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As well as being a fascinating showcase of bluesman Mike Brookfield’s talents as a singer and guitarist, his second album Brookfield has a fascinating back-story which led to its recording.

Known for his contributions to West End and contemporary Irish shows, as well as being a go-to accompanist for some major names, Brookfield’s chance meeting with Horslips drummer Eamon Carr led the latter to “ransack tattered notebooks dating from his days as a young poet” and give them to Brookfield, where the themes inspired the eleven tracks of the album.

With titles like ‘A Message For Willie Johnson’, ‘Beaten To Death By The Blues’ and ‘Letter From The Devil’, it’s obvious that blues seedcorn themes have been an interest of Carr’s. Brookfield makes a splendid fist of applying funk and feeling to bring life to his collaborator’s words. The high-octane electric frenzy that beds the songs – ‘Zombie Craze’ is a splendid example - is never overbearing, nor does instrumental over-indulgence smother Carr’s message.

And although Brookfield attacks the flat-out, rhythmic funk workouts with no little glee, there are more reflective moments, including a sensitive and atmospheric ‘Suitcase Blues’ driven by a sinuous Delta riff and a chanting chain gang chorus, whilst the more laidback ‘Don’t Close The Gates’ allows Brookfield to demonstrate his slide skills, its soulful delivery recalling some of Jeff Healey’s finer moments. ‘Hi Class Shoes’ menaces, its brooding atmosphere recalling the early days of urban blues, as the raw native music of the south was given a shock dose from the Chicago electricity supply.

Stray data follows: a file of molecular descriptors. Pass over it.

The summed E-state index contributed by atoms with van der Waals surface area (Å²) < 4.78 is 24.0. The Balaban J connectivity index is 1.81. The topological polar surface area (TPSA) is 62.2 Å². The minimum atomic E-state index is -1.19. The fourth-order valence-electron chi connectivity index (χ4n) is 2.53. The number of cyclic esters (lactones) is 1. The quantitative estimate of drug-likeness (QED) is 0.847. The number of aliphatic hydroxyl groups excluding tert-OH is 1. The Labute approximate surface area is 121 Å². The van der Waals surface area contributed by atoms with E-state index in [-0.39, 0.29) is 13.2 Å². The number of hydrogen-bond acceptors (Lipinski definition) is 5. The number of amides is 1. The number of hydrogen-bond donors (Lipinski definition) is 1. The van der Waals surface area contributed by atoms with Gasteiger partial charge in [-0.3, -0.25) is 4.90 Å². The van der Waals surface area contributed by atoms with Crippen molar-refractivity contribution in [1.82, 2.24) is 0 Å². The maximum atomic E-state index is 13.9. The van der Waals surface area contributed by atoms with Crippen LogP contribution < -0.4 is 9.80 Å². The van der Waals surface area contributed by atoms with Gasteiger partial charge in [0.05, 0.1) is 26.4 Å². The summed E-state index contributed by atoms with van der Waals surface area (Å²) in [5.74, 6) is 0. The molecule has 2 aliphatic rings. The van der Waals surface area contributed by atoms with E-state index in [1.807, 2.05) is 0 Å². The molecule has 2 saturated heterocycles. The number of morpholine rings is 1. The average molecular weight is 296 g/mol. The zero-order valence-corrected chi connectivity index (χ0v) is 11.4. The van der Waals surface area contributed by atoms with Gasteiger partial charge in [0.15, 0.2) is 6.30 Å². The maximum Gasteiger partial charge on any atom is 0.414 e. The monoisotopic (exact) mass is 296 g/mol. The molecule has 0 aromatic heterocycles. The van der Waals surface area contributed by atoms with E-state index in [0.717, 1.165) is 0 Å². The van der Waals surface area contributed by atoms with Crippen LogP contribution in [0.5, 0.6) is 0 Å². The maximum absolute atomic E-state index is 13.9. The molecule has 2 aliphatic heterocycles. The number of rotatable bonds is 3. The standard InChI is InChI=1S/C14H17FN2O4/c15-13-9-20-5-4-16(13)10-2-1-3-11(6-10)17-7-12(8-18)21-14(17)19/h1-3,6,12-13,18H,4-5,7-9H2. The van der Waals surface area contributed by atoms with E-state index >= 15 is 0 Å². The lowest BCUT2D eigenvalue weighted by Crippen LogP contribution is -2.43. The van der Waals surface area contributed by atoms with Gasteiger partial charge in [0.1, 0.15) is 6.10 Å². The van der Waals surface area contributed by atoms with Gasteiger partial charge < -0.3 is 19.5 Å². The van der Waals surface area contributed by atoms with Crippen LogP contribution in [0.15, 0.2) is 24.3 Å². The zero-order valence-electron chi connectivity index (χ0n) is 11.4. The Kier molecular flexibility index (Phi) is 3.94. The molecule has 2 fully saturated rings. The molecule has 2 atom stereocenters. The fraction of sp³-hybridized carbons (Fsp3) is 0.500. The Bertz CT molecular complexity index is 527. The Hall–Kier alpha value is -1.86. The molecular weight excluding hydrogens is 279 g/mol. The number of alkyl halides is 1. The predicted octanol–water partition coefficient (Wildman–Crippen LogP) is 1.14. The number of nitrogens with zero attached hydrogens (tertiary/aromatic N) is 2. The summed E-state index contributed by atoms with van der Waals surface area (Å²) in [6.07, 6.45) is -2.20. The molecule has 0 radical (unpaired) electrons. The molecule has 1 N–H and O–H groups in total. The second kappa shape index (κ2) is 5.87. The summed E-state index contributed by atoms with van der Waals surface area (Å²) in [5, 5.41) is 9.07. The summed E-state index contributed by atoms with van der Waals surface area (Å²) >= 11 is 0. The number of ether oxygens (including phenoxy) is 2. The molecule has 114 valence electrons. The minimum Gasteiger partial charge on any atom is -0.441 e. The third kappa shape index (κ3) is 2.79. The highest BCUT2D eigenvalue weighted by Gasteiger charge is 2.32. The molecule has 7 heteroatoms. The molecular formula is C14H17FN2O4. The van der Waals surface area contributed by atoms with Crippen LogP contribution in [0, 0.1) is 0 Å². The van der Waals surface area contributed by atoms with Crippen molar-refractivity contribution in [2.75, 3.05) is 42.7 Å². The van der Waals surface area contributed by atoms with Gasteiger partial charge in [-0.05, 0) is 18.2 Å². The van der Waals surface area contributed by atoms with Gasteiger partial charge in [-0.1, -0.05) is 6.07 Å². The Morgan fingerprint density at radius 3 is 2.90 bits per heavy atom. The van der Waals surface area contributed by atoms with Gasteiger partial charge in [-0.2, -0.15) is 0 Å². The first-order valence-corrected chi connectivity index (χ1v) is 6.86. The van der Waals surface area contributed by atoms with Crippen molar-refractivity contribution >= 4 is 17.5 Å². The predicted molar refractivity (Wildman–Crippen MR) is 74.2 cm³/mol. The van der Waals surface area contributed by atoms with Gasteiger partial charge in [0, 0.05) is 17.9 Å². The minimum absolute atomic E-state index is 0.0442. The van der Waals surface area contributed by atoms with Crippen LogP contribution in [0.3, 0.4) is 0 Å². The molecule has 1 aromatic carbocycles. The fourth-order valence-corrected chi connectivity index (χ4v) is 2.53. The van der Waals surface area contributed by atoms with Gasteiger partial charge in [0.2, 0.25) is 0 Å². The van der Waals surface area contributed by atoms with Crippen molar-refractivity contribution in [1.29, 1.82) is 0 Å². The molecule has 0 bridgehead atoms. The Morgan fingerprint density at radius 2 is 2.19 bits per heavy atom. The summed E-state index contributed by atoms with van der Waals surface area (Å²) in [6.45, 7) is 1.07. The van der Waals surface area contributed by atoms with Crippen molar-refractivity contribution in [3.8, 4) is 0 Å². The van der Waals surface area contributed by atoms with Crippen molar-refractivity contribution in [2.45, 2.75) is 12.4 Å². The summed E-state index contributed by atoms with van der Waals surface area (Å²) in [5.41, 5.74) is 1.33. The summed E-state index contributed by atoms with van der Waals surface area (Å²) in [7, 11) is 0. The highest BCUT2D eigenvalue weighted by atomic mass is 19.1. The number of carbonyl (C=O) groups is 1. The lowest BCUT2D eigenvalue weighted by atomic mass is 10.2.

Rounding things off, ‘Written In Chains’ is almost elegiac in feel, as Brookfield sensitively interprets Carr’s social commentary both vocally and instrumentally.






Date added: Oct 06, 2017

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